I’m often asked how to get young children to pick up toys. First, give kids a warning of when you’ll clean up. Even better, make picking up a part of your routine. Routines get much less flack than unexpected clean-ups.You may want to use music to motivate. And most importantly, have a happy, energetic attitude about doing chores. I often used my hand to guide little ones in picking up until they got into the spirit.
With older kids, I have found that changing the way we do chores regularly keeps the kids motivated. Just about any approach can work for a while.
Parenting Trap #4: No screen-time limits
Parenting trap #4 that can interfere with homeschool success is not having limits on screen time. I am not going to prescribe what those boundaries are, but if you allow screen time when chores aren’t complete and school work isn’t done, you’re going to have problems. If screen time keeps your kids up late so they’re too tired to do anything else, you’re going to have a problem with that too.
Decide on a policy that works for your family. We have had a lot of policies over the years. We only allowed gaming on weekends. We only allowed gaming on special occasions. We have had time limits and schedules. The best policy for us has been no screen time until other responsibilities are complete. We have only instituted limits at night for our older teens when a problem occurs. If you are interested in alternatives to video games for your kids, listen to the podcast episode I did on that topic.
Parenting Trap #5: Not inspecting what you expect
The 5th parenting trap that can interfere with homeschooling success is not inspecting what you expect. If you decide to make screen time contingent on doing chores, you are avoiding three parenting traps I’ve discussed. Yay you! But if you don’t make sure the chores are actually done before you agree to screen time, you’re likely to be disappointed and even angry. The fact is, our nature is to see what we can get away with. Kids will always test boundaries. If they can get away with not cleaning the bathroom and watching TV, they’ll do it. So, it’s up to us to monitor and check that the work is done. If we do this consistently, we’ll have disciplined kids and we’ll be happy too. I shared in a blog post how I failed to check my kids’ math homework for too long. Let’s just say I wasn’t happy. To help ensure homeschool success, inspect what you expect.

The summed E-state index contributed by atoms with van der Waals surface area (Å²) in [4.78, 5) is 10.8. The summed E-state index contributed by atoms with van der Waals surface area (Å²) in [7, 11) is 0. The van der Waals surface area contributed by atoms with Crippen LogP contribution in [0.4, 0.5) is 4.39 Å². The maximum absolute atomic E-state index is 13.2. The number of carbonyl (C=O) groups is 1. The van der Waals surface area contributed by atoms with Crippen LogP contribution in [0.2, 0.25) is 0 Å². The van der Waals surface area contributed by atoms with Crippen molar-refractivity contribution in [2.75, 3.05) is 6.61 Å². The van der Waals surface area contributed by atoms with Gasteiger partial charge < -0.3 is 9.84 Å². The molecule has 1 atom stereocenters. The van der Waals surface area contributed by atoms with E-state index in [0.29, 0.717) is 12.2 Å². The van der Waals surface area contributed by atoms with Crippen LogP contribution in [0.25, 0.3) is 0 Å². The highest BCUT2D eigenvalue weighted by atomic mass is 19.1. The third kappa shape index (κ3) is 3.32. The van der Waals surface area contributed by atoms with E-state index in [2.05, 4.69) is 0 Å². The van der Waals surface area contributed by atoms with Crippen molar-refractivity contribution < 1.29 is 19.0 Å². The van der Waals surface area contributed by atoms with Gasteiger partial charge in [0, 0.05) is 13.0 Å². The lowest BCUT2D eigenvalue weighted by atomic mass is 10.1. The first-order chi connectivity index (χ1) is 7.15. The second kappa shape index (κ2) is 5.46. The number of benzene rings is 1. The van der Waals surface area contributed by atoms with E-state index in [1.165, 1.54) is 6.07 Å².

Parenting Trap #6: Not making your marriage a priority
Finally, a parenting trap you may not expect is not making your marriage a priority. When we focus on the kids, their activities, and their lessons, and we have nothing left to give to our spouse, our homeschool is at risk. The #1 reason we will have our homeschool records drug into court is because our spouse is suing us in a divorce.
Giving to your spouse is important to keep him happy. We don’t want him longing for the pre-homeschooling days when he got more of our attention. At the same time, investing in the marriage makes us happy too. The more I withdraw and focus on parenting and homeschooling alone, the worse I feel. Even though my husband doesn’t do the teaching, I rely on him as a colleague in this homeschooling journey. I feel better when we’re close, when I share struggles I’m having with particular kids or classes, and when my husband encourages me.
I hear from many homeschoolers who boo and hiss when date nights are mentioned. The money and help required make them difficult. I understand that. I never saw my parents date when I was a child. Instead, our entire family would go to another’s house to spend time or vice versa. It’s not the alone time we desire, but it allows for adult time. Alone time can be achieved by scheduling it into your day – early, late, or on weekends during naps. Or use screen time to occupy the kids so you can be alone. Listen to the episode I did with my husband on a healthy homeschooling marriage.
If you avoid these six parenting trips of not having a discipline plan, not disciplining a child with special needs, not requiring chores, not setting limits on screen time, not inspecting what you expect, and not making your marriage a priority, you are much more likely to have a successful homeschool year.
Which of these parenting traps has been an issue in your homeschool? Let me know in the comments or on Facebook.